This week, the National Association of Manufacturers (NAM) filed an amicus brief that seeks to overturn a decision by a regional director of the National Labor Relations Board (NLRB) that approved a union of a small, gerrymandered subset of Boeing employees. The Boeing plant, which manufactures the Dreamliner, employs approximately 7,000 employees, of which about 3,000 are production and maintenance employees.
The plant is a highly integrated operation that has been the subject of three union representation petitions over the past three years. The first petition for all production and maintenance employees was withdrawn. The second petition was voted down by employees. Having failed in their first two attempts to persuade Boeing employees to unionize, the union tried a third time with a fractured subset of the employees. In response, the NLRB’s regional director allowed that small subset of employees to hold a union election, which was successful.
Specifically, the regional director determined that a particular subgroup of flight-readiness technicians (less than 4 percent of the plant’s production and maintenance employees) constituted a unit “appropriate” for collective bargaining, even though the interests of those employees are virtually identical to those of other production and maintenance employees at the plant.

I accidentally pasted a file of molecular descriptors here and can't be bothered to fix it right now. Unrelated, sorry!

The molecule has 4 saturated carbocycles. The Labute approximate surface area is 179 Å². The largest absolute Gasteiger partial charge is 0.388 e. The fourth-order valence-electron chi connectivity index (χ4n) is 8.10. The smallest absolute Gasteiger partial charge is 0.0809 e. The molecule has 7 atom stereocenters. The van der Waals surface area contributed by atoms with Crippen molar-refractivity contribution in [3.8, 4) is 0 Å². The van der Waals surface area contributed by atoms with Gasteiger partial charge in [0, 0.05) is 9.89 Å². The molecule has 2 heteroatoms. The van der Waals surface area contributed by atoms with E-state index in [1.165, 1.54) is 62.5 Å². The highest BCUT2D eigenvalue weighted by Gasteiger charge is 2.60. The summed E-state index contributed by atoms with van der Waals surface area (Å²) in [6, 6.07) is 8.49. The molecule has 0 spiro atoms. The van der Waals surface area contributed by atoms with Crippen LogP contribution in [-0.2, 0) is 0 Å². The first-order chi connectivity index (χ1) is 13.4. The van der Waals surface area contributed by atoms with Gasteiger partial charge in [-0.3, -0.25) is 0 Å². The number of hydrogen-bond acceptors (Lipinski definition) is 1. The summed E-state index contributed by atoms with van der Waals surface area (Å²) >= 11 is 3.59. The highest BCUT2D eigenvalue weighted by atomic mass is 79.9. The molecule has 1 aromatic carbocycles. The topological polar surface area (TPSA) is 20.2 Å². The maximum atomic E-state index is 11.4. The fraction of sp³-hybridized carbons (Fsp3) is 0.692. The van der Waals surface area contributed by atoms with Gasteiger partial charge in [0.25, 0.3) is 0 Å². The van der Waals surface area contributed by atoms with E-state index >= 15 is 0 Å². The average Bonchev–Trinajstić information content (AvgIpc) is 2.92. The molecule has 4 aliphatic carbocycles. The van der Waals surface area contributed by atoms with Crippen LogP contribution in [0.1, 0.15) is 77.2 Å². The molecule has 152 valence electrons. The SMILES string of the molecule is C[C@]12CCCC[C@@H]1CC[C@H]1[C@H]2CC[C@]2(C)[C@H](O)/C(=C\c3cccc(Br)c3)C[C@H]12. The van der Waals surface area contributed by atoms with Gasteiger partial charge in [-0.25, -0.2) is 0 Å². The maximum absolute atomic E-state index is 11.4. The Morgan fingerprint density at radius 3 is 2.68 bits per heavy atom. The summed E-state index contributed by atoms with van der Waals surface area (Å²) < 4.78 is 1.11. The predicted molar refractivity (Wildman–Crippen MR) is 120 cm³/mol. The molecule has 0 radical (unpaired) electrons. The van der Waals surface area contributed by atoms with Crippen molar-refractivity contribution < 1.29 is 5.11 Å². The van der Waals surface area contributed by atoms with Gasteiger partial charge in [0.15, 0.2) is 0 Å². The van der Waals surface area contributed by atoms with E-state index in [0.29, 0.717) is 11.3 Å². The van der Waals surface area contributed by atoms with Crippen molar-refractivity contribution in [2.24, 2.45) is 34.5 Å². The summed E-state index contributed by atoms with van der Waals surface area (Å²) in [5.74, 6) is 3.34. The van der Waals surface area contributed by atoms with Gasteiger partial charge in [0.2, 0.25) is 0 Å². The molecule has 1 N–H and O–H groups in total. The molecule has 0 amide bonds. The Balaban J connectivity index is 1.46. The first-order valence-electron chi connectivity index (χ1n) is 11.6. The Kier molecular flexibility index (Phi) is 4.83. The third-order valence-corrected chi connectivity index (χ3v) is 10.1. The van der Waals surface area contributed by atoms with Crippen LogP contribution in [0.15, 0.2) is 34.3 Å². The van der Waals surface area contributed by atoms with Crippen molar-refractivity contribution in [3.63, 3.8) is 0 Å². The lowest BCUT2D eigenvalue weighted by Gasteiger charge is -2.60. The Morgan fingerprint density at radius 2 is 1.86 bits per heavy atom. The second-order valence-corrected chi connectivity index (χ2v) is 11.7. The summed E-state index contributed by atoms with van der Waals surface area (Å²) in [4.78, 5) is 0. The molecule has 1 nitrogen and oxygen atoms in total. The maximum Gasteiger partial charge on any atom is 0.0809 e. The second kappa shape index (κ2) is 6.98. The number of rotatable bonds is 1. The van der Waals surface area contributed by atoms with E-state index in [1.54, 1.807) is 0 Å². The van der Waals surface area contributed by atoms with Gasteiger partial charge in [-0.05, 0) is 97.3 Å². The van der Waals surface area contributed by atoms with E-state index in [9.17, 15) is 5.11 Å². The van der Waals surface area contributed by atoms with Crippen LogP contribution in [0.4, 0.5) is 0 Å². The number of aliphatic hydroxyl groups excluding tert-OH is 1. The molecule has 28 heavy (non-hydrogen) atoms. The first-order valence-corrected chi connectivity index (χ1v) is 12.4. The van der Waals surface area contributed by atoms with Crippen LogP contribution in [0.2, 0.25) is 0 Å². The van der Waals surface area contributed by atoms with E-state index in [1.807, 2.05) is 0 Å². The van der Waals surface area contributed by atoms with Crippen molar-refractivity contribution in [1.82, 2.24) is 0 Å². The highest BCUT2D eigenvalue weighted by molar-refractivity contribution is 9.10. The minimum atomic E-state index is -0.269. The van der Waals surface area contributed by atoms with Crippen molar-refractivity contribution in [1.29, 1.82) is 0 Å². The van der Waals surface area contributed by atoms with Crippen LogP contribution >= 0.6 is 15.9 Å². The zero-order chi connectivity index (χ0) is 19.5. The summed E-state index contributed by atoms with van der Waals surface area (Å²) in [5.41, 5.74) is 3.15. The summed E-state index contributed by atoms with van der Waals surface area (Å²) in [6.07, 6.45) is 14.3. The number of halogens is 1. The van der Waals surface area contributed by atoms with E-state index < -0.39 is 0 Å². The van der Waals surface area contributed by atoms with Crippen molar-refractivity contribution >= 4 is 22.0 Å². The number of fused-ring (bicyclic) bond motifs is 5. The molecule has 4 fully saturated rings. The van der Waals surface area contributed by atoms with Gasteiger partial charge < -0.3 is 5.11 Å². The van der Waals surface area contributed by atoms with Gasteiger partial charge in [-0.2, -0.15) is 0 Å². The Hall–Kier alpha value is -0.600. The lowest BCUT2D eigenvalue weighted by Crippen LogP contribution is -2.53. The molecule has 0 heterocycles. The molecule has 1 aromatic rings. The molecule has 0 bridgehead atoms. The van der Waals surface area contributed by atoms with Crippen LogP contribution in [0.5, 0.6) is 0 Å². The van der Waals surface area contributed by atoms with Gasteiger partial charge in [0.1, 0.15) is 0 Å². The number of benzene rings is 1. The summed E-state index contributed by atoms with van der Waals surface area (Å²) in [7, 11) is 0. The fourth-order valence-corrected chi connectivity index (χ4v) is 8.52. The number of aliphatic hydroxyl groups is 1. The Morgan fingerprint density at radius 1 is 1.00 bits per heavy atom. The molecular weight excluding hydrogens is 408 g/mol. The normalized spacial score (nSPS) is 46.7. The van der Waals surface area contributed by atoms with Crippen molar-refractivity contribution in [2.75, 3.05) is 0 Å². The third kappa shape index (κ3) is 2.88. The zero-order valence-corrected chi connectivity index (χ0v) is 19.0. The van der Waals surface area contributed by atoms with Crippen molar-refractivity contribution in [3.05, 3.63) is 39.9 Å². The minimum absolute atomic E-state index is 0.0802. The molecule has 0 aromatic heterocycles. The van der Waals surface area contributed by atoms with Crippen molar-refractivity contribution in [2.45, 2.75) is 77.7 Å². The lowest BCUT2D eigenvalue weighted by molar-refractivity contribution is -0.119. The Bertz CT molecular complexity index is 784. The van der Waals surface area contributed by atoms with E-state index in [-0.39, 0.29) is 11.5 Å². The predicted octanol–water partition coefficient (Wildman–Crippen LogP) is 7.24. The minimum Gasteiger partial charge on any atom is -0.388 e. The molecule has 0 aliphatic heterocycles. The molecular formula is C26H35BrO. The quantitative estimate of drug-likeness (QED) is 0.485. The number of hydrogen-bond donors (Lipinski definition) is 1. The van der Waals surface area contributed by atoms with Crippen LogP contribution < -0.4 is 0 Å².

On Monday, July 16, the NAM filed a coalition amicus brief in support of Boeing’s request that the NLRB review the regional director’s decision. The issue is what standard the NLRB will apply to determine appropriate bargaining units under the National Labor Relations Act. The regional director’s decision fails to properly apply NLRB precedent, disregards the NLRB’s longstanding presumption in favor of plant-wide units and ignores a prior NLRB decision that addresses a nearly identical fractured unit in another Boeing operation.
Fragmented units, like the one permitted by the regional director in this case, erect artificial barriers separating employees and departments that significantly impede operations and frustrate relationships between employers and employees. Furthermore, employees are less able to train cross-functionally on the job to learn new skills and gain promotions. The NAM asks the NLRB to remember its long-established and accepted traditional community of interest standard for bargaining unit determinations and reverse this troubling election.
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